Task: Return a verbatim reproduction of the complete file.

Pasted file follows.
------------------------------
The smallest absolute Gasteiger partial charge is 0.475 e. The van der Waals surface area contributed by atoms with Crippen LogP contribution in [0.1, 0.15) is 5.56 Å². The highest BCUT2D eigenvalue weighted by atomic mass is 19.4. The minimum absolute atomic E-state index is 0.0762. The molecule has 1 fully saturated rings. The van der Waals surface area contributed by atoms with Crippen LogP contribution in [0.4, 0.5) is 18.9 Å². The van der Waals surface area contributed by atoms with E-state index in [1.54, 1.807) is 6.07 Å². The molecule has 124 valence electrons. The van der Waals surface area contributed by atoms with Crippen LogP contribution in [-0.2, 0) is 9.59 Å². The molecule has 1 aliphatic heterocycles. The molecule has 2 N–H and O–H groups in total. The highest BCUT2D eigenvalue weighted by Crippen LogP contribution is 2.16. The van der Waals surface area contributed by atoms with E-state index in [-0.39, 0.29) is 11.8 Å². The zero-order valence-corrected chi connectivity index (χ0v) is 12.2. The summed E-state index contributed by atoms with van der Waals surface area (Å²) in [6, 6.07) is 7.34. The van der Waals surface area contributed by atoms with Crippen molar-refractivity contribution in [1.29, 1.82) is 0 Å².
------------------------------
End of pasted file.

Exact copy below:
The smallest absolute Gasteiger partial charge is 0.475 e. The van der Waals surface area contributed by atoms with Crippen LogP contribution in [0.1, 0.15) is 5.56 Å². The highest BCUT2D eigenvalue weighted by atomic mass is 19.4. The minimum absolute atomic E-state index is 0.0762. The molecule has 1 fully saturated rings. The van der Waals surface area contributed by atoms with Crippen LogP contribution in [0.4, 0.5) is 18.9 Å². The van der Waals surface area contributed by atoms with E-state index in [1.54, 1.807) is 6.07 Å². The molecule has 124 valence electrons. The van der Waals surface area contributed by atoms with Crippen LogP contribution in [-0.2, 0) is 9.59 Å². The molecule has 1 aliphatic heterocycles. The molecule has 2 N–H and O–H groups in total. The highest BCUT2D eigenvalue weighted by Crippen LogP contribution is 2.16. The van der Waals surface area contributed by atoms with E-state index in [-0.39, 0.29) is 11.8 Å². The zero-order valence-corrected chi connectivity index (χ0v) is 12.2. The summed E-state index contributed by atoms with van der Waals surface area (Å²) in [6, 6.07) is 7.34. The van der Waals surface area contributed by atoms with Crippen molar-refractivity contribution in [1.29, 1.82) is 0 Å².